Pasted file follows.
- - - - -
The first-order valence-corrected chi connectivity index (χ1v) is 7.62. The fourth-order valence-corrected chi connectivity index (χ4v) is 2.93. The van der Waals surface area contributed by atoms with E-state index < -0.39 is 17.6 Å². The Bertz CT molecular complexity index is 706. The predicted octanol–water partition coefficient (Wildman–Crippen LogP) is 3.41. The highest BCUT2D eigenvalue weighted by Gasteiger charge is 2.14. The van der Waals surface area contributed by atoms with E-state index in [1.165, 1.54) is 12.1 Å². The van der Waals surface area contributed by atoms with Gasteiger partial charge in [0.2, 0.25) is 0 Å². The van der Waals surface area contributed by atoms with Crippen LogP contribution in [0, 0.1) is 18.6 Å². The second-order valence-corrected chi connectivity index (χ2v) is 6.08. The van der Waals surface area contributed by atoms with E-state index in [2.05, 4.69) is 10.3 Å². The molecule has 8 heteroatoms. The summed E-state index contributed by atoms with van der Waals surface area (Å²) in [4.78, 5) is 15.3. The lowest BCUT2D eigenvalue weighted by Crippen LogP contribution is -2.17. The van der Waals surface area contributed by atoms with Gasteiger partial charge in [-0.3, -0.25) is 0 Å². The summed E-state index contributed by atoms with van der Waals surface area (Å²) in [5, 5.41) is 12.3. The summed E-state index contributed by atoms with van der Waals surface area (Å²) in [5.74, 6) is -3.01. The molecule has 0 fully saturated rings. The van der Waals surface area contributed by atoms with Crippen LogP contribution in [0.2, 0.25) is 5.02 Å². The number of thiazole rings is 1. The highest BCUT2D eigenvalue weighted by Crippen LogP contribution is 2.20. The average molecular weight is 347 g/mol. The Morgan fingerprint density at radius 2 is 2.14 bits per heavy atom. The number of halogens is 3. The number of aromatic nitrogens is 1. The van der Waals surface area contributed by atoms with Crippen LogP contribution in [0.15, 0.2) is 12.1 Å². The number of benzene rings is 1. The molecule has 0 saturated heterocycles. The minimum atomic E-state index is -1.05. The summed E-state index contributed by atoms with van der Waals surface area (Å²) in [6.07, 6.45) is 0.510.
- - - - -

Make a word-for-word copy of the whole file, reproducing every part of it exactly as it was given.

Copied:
The first-order valence-corrected chi connectivity index (χ1v) is 7.62. The fourth-order valence-corrected chi connectivity index (χ4v) is 2.93. The van der Waals surface area contributed by atoms with E-state index < -0.39 is 17.6 Å². The Bertz CT molecular complexity index is 706. The predicted octanol–water partition coefficient (Wildman–Crippen LogP) is 3.41. The highest BCUT2D eigenvalue weighted by Gasteiger charge is 2.14. The van der Waals surface area contributed by atoms with E-state index in [1.165, 1.54) is 12.1 Å². The van der Waals surface area contributed by atoms with Gasteiger partial charge in [0.2, 0.25) is 0 Å². The van der Waals surface area contributed by atoms with Crippen LogP contribution in [0, 0.1) is 18.6 Å². The second-order valence-corrected chi connectivity index (χ2v) is 6.08. The van der Waals surface area contributed by atoms with E-state index in [2.05, 4.69) is 10.3 Å². The molecule has 8 heteroatoms. The summed E-state index contributed by atoms with van der Waals surface area (Å²) in [4.78, 5) is 15.3. The lowest BCUT2D eigenvalue weighted by Crippen LogP contribution is -2.17. The van der Waals surface area contributed by atoms with Gasteiger partial charge in [-0.3, -0.25) is 0 Å². The summed E-state index contributed by atoms with van der Waals surface area (Å²) in [5, 5.41) is 12.3. The summed E-state index contributed by atoms with van der Waals surface area (Å²) in [5.74, 6) is -3.01. The molecule has 0 fully saturated rings. The van der Waals surface area contributed by atoms with Crippen LogP contribution in [0.2, 0.25) is 5.02 Å². The number of thiazole rings is 1. The highest BCUT2D eigenvalue weighted by Crippen LogP contribution is 2.20. The average molecular weight is 347 g/mol. The Morgan fingerprint density at radius 2 is 2.14 bits per heavy atom. The number of halogens is 3. The number of aromatic nitrogens is 1. The van der Waals surface area contributed by atoms with Crippen LogP contribution in [0.15, 0.2) is 12.1 Å². The number of benzene rings is 1. The molecule has 0 saturated heterocycles. The minimum atomic E-state index is -1.05. The summed E-state index contributed by atoms with van der Waals surface area (Å²) in [6.07, 6.45) is 0.510.